David Dockterman on 4 Belief Statements Underlying Student Performance

David Dockterman would like to see more productive failure. But as a lecturer at Harvard’s GSE, Dockterman sees students afraid to blemish a polished transcript. As Scholastic’s chief architect of learning sciences, he sees K-12 students all too familiar with failure and schools that don’t know how to support productive struggle.
I interviewed Dockterman in October on the groundbreaking efforts to measure mindset in Math 180.
Yesterday over breakfast, at the National Charter School Conference, David discussed the magic charter (featured image) from the CCSR report on Teaching Adolescents to Become Learners: The Role of Non-Cognitive Factors in Shaping School Performance. (I discussed this report last week in Innovation Mindset = Growth + Maker + Team .)
Dockterman outlined 4 belief statements that underlie student performance.
1. “I belong in this academic community.” Evolution left us with a strong drive for status and belonging. Dockterman said it was critical that we “help students self identify with a positive group.” Mixed ability groups have the potential to improve everyone’s performance but the key is helping students see themselves.
2. “My ability and competency grow with effort.” Docterman reminded us that “Everything is relative.” He said “We need to shift the student point of reference for struggle.” He made four specific suggestions:

  • Words matter, for example, rather than “Let’s start with an easy question,” which won’t be true for every student, David suggests, “This may take a few tries.”
  • Model failure: Let students see you struggle, let them know you fail sometimes.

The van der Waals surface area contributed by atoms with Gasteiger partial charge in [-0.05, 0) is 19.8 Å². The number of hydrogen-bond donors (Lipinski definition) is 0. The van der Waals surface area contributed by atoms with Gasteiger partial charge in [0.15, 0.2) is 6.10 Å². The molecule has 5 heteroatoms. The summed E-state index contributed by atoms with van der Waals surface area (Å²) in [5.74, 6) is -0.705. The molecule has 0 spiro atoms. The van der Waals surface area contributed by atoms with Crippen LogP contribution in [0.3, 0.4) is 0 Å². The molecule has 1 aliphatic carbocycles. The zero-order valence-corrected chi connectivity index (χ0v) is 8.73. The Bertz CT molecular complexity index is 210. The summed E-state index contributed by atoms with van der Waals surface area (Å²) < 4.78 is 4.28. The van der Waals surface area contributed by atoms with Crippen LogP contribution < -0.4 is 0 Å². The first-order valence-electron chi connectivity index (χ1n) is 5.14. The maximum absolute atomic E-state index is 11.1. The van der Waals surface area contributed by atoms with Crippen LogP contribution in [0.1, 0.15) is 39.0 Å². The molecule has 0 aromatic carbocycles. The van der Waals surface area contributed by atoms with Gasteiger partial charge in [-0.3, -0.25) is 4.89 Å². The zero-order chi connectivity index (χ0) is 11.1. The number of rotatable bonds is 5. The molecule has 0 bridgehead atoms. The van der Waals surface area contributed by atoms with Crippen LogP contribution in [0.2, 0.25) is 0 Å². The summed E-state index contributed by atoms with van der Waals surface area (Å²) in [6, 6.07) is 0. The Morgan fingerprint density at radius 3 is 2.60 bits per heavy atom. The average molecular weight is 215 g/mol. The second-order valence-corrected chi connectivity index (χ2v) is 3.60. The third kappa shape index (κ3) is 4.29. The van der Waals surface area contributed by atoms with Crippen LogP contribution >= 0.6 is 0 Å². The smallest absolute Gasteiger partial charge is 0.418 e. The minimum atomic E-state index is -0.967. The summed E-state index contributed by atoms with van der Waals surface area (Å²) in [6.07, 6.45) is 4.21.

• Use stories of perseverance: Success is almost always the product of lots of practice, failure, and struggle.
  • Teach children about their brain: Brainology, from Mindset Works, is a great example.

3. “I can succeed.” David said human beings “love making progress.” Conversely, “shaky confidence + early failure = total shutdown.” Learners need to “build a history of success.” Good games do this well–they start easy and ramp up difficulty gradually on a reward pathway.
4. “This work has value for me.” There are two ways to create a learning value proposition: interest or long term value–Candy Crush is an example of the first, career preparation is an example of the second. Using either interest or future value, powerful learning experiences connect to what Dockterman calls “purpose beyond the problem.” He suggested tying a topic to a possible future–and it’s better to show teams succeeding rather than an individual outliers (as stated above, human beings like to belong to groups). Connecting problems with projects with social value is another powerful strategy, it gives learners the ability to contribute to something bigger than themselves.
Dockterman is ’s working with Carol Dweck, author of Mindset, and Mindset Works, the company she started with Lisa Blackwell. They developed a growth mindset curriculum and assessment that is incorporated into MATH 180, Scholastic’s new blended secondary math intervention. A simple 8 question mindset scan can be used to track changes over time. (This Ed Week article includes a growth mindset quiz.)